Even though reaching the age of 60 only gets one through the danger zone of Karet of Years and not Karet of Days, those for whom the cup is half full rather than half empty view it as an achievement worth celebrating. “Granted that you have made it through the Karet of Years, but have you made it through the Karet of Days?” asked one of Rav Yosef’s students. “I’ll take half,” replied Rav Yosef. “Avoiding Karet of Years is worth celebrating.”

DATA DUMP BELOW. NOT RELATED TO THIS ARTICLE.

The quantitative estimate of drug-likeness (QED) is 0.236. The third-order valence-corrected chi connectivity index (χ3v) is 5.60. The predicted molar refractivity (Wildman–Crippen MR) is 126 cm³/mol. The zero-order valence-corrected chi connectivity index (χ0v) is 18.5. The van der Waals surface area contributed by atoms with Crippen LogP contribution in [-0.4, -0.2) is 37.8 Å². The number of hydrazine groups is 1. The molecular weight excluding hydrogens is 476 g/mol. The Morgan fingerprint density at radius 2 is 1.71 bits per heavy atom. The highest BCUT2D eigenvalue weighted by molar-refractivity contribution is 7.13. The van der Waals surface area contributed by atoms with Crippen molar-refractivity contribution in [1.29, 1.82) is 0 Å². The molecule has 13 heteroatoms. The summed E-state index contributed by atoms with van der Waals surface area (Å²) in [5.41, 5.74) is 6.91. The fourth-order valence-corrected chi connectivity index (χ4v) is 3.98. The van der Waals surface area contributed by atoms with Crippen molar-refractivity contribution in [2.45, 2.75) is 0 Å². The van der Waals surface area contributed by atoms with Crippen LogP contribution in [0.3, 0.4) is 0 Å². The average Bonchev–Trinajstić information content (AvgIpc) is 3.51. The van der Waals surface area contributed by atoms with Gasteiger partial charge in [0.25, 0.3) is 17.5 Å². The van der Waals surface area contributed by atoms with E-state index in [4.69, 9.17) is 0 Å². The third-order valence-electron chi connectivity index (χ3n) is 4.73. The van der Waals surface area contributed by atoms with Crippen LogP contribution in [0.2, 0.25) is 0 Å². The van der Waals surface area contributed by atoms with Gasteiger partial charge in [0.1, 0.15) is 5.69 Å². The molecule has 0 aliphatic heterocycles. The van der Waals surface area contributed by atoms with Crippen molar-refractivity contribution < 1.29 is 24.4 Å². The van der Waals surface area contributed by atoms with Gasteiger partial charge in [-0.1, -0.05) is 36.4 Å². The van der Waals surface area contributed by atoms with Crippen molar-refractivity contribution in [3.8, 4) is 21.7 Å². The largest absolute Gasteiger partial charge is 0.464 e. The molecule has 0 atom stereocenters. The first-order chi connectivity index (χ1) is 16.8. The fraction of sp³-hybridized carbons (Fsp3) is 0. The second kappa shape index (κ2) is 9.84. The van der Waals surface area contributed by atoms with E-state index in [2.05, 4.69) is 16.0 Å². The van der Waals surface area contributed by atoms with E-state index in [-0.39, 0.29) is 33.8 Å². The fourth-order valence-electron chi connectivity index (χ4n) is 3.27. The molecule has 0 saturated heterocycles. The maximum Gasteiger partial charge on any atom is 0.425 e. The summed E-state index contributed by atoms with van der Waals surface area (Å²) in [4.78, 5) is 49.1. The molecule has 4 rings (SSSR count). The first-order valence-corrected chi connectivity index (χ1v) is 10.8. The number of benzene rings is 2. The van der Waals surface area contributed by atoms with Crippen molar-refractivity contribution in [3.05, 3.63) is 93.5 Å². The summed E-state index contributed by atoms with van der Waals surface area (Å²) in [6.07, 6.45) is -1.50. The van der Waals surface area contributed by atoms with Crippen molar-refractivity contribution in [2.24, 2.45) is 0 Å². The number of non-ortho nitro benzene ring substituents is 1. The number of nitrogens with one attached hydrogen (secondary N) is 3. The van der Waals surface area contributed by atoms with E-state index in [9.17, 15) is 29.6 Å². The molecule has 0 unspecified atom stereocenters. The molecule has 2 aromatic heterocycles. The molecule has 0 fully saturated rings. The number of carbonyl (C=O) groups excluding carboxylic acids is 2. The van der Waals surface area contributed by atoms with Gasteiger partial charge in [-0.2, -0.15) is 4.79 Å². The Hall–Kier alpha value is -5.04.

Although life between 50 and 60 is in the karet danger zone, this does not by any means warrant the conclusion that death before sixty is inevitably due to karet. The Talmud is so concerned that people do not arrive at this superficial, pejorative conclusion that it states that karet occurs at the age of 60 when, in fact, it means between the ages of 50 and 60. This is out of deference to Shmuel the prophet, who died at the age of 52. He did not die as a result of karet but rather because God did not want to cause him the pain of witnessing the death of his disciple Shaul in his own lifetime.